Moral living matters. We all know the ease with which the reservoir of a pure witness may become clouded with prurient silt (cf. v. 3; charges of impurity, i.e. “uncleanness”). No Greek religious person in that day connected the message to morals like Paul did, so some accused him of baiting people. You could participate in a very sensual fashion in the Greek religions and never think a thing about what this meant for your heart and relationship with any god. Simply put, religion and morals are often unconnected in the popular mind of our day either. Not so with Christianity—then and now. Paul was saying that ethics matters to God and to one’s neighbor. He was delighted that both he and the Thessalonians gave a pure witness to the truth of the Gospel.

The Message for Your Heart

This simple anecdote illustrates the meaning in our Bible passage. Shawna and I will often use a GPS traffic app when we are driving for some distance. Our time on the road is made safer because of the tandem approach that we take. She may say, “There is an object on the road in .5 miles,” or “There is a slowdown in traffic up ahead.” I adjust accordingly in concert with her counsel.
Our passage today teaches us the importance of leaders and followers moving in tandem. The combined work of both will be offered to the glory of God, who tests our hearts (v. 4). Oswald Chambers once said, “The expression of Christian character is not good doing, but God’s likeness. If the Spirit of God has transformed you within, you will exhibit Divine characteristics in your life, not good human characteristics. God’s life in us expresses itself as God’s life, not as human life trying to be godly.” We dare not overlook this key ingredient of living in tandem with the Spirit when practicing the successful Christian life.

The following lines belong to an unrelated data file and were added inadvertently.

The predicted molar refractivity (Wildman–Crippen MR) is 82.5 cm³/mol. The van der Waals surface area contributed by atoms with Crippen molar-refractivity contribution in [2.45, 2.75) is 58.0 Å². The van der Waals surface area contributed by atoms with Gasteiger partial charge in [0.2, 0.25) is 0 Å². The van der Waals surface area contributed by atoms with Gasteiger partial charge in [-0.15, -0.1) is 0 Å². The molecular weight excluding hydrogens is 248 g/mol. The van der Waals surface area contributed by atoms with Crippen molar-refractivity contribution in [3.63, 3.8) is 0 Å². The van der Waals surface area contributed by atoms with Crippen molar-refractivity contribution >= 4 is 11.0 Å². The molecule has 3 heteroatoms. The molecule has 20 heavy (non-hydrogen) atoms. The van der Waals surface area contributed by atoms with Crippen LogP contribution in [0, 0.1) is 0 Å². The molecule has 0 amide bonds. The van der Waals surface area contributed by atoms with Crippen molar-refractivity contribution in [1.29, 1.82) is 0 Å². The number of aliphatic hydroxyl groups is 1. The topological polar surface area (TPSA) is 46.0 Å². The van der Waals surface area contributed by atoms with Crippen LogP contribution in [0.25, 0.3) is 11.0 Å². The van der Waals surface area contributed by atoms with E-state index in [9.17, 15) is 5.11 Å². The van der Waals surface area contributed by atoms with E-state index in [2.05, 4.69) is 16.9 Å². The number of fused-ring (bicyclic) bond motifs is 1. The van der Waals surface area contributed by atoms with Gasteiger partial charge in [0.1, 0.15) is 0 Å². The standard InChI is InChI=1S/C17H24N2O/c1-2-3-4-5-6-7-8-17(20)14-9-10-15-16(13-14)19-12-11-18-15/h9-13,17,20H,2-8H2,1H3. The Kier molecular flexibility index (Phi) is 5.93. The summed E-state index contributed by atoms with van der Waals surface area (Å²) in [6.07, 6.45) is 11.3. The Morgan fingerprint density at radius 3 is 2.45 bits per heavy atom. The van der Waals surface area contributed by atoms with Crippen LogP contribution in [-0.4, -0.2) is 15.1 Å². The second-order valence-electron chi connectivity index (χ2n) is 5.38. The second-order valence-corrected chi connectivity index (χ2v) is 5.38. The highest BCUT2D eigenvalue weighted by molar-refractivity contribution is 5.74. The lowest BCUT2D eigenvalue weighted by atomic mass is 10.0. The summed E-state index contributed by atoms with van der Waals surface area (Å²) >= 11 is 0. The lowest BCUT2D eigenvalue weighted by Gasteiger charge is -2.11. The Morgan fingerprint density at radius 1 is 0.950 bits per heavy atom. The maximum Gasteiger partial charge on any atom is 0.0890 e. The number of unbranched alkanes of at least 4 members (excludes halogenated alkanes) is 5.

For Thought and Action

1. Here is a metaphor to illustrate the point. With whom are you dancing the Christ-dance today? Your devotion to Him in worship and practice is to be linked vitally to the body of Christ. Be accountable to Christ and your community of faith.
2. Ask the Lord to point areas in your life where there is a disconnect between worship and practice—religion and morals. Christ has prescriptions for Christian living. Follow His instructions with complete devotion.
3. For Families: This is a beautiful passage explaining how we live in tandem with Christ through His Holy Spirit, who resides within us. Have your kids ever seen a tandem bicycle? During snack time this week, pull up your computer and show your kids pictures and videos of people riding a tandem bicycle. Click here for an example: Riding a Tandem Bike

Ask them question like: can they go two different directions if they are riding with someone on this bike? How does the one riding in the back know where they are going? Who leads when riding this way? Who steers? Then ask them, what would happen if there were an argument, and the back rider tried to take over?

In the same way, when we trust Jesus with our lives, we climb on the back of the bike and let Him lead us. He steers us, because He knows where we are going and the best path to take. He whispers to our hearts about our journey, and we follow gladly.

May your paths be straight,
Larry C. Ashlock